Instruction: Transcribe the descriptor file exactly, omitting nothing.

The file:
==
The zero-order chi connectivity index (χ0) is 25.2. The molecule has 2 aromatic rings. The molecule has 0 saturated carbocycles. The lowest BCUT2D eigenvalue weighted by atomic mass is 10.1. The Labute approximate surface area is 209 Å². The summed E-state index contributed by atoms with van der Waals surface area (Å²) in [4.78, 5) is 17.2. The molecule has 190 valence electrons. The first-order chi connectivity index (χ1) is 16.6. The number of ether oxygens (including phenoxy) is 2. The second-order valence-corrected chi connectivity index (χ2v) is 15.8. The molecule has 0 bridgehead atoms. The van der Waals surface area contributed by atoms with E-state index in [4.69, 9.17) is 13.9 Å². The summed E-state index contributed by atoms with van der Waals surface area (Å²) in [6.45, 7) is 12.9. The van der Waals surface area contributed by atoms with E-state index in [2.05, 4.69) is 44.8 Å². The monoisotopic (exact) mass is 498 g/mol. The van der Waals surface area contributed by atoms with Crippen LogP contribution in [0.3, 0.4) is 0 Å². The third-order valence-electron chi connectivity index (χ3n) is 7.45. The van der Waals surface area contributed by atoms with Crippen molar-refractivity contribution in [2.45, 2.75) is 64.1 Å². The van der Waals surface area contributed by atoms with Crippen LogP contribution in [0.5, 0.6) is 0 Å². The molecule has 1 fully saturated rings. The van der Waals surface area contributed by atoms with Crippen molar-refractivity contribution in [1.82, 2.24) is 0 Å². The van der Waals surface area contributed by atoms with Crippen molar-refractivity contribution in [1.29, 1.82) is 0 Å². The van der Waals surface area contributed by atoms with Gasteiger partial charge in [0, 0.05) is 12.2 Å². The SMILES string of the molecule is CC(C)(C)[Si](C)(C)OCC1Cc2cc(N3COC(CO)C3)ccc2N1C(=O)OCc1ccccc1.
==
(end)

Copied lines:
The zero-order chi connectivity index (χ0) is 25.2. The molecule has 2 aromatic rings. The molecule has 0 saturated carbocycles. The lowest BCUT2D eigenvalue weighted by atomic mass is 10.1. The Labute approximate surface area is 209 Å². The summed E-state index contributed by atoms with van der Waals surface area (Å²) in [4.78, 5) is 17.2. The molecule has 190 valence electrons. The first-order chi connectivity index (χ1) is 16.6. The number of ether oxygens (including phenoxy) is 2. The second-order valence-corrected chi connectivity index (χ2v) is 15.8. The molecule has 0 bridgehead atoms. The van der Waals surface area contributed by atoms with E-state index in [4.69, 9.17) is 13.9 Å². The summed E-state index contributed by atoms with van der Waals surface area (Å²) in [6.45, 7) is 12.9. The van der Waals surface area contributed by atoms with E-state index in [2.05, 4.69) is 44.8 Å². The monoisotopic (exact) mass is 498 g/mol. The van der Waals surface area contributed by atoms with Crippen LogP contribution in [0.3, 0.4) is 0 Å². The third-order valence-electron chi connectivity index (χ3n) is 7.45. The van der Waals surface area contributed by atoms with Crippen molar-refractivity contribution in [2.45, 2.75) is 64.1 Å². The van der Waals surface area contributed by atoms with Crippen LogP contribution in [0.5, 0.6) is 0 Å². The molecule has 1 fully saturated rings. The van der Waals surface area contributed by atoms with Crippen molar-refractivity contribution in [1.82, 2.24) is 0 Å². The van der Waals surface area contributed by atoms with Crippen molar-refractivity contribution in [1.29, 1.82) is 0 Å². The van der Waals surface area contributed by atoms with Gasteiger partial charge in [0, 0.05) is 12.2 Å². The SMILES string of the molecule is CC(C)(C)[Si](C)(C)OCC1Cc2cc(N3COC(CO)C3)ccc2N1C(=O)OCc1ccccc1.